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NEW YORK (Reuters) - Last year, the dividend-growth strategy was a speedboat navigating the doldrums of the stock market.
While plenty of investments sagged from the European and U.S. debt crises, a portfolio mostly in healthy companies paying solid dividends beat practically all comers. Although the Standard & Poor's 500 stock index was flat in price return last year, dividend-oriented funds like the Vanguard Dividend Growth Strategy gained 9.43 percent.
Dividends are usually a good bulwark against most market storms, especially for income-oriented investors. Yet the overall strategy may not do as well in 2012.
"There's a real possibility that dividend stocks could trail this year, but long term, dividends have accounted for nearly half of the S&P 500 investors' total return," according to Jack Ablin, chief investment officer of Harris Private Bank.
Last year, dividends accounted for all 2 percent of the S&P 500 index's total return. This year, if the economy perks up, we may see capital appreciation dominate the big-stock index, or not, depending on whether euro zone angst gushes into North America and Asia.
You also have to consider which stocks paid the healthiest dividends last year. They were bunched up in cash-rich companies that typically hold up during a slowdown, such as utilities. If you're looking to those sectors again for the same returns as in 2011, you could be disappointed.
Will this year reprise the safe-haven stampede?
Institutional investors frequently engage in "sector rotation," favoring entirely different industries than they did the previous year. Will this year's winners be in consumer staples, industrial, manufacturing or technology? In a growth environment, they may pull ahead as the economy expands.
In any scenario, you wouldn't want to be over-concentrated in one sector. Also keep in mind that a big dividend may be a sign of trouble.
Sure, you may be able to find a company like Frontier Communications Corp paying a 17 percent yield, but that doesn't mean the company's stock price is headed up.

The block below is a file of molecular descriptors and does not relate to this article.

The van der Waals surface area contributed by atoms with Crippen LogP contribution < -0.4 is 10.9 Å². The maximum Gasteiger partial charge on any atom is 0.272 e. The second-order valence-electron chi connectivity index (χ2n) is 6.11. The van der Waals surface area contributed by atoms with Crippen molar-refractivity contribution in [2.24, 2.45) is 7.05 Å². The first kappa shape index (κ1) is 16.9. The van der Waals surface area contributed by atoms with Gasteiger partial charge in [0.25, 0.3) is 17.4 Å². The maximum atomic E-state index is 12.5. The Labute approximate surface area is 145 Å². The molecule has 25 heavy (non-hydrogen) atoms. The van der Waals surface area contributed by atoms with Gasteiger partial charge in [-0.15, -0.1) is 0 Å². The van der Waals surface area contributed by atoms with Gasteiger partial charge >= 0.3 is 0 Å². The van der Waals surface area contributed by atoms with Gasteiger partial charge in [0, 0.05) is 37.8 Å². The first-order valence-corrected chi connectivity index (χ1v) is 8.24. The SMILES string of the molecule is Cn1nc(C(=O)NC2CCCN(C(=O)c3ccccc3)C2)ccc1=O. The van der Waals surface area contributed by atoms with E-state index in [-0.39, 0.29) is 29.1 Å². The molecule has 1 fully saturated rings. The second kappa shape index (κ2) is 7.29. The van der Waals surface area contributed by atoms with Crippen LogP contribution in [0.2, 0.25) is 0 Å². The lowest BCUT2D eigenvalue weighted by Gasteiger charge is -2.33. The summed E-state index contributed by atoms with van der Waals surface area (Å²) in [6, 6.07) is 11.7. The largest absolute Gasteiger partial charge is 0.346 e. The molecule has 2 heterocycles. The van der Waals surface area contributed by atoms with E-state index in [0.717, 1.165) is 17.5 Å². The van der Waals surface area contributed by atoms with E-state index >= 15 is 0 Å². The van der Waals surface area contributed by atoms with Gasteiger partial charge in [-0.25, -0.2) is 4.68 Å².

The opposite may be true and the market may be relaying bad news. Remember yield is a ratio of dividend to the share price. When the price drops, the yield often rises. Frontier's share price has fallen by about one-half from its 52-week high in February 2011.
Granted, there's no harm in assembling a portfolio of steady companies that raise their dividends on a regular basis. Just make sure you have a diversified portfolio that doesn't place bets in a handful of industries. Several mutual funds and exchange-traded funds can do this work for you.
The SPDR S&P Dividend ETF, for example, picks the 60 highest yielding stocks that have boosted their dividends every year for the past quarter-century. The largest holding in the ETFs accounts for about 4 percent of the underlying index that the managers track, so it is well diversified.
For more of an international focus, consider the iShares Dow Jones Select Dividend Index, which tracks 100 of the highest dividend payers in the Dow Jones Developed Markets ex-U.S. Index. The trade-off here is more European exposure, but the yield is 5 percent and may provide some insulation against a sagging U.S. economy.
If you subscribe to the global slowdown theory this year, dividend-rich companies offer some insulation. Yet they are not magic bullets to protect you from price drops in your favorite stocks.
You'll still need to look to bonds and adjust your portfolio accordingly if deflation is still a problem.
The euro zone will continue to suffer, particularly when it comes to the most ailing countries, including Greece, Portugal and Ireland, and their principal lenders in Northern Europe.
Editing By Lauren Young and Jeffrey Benkoe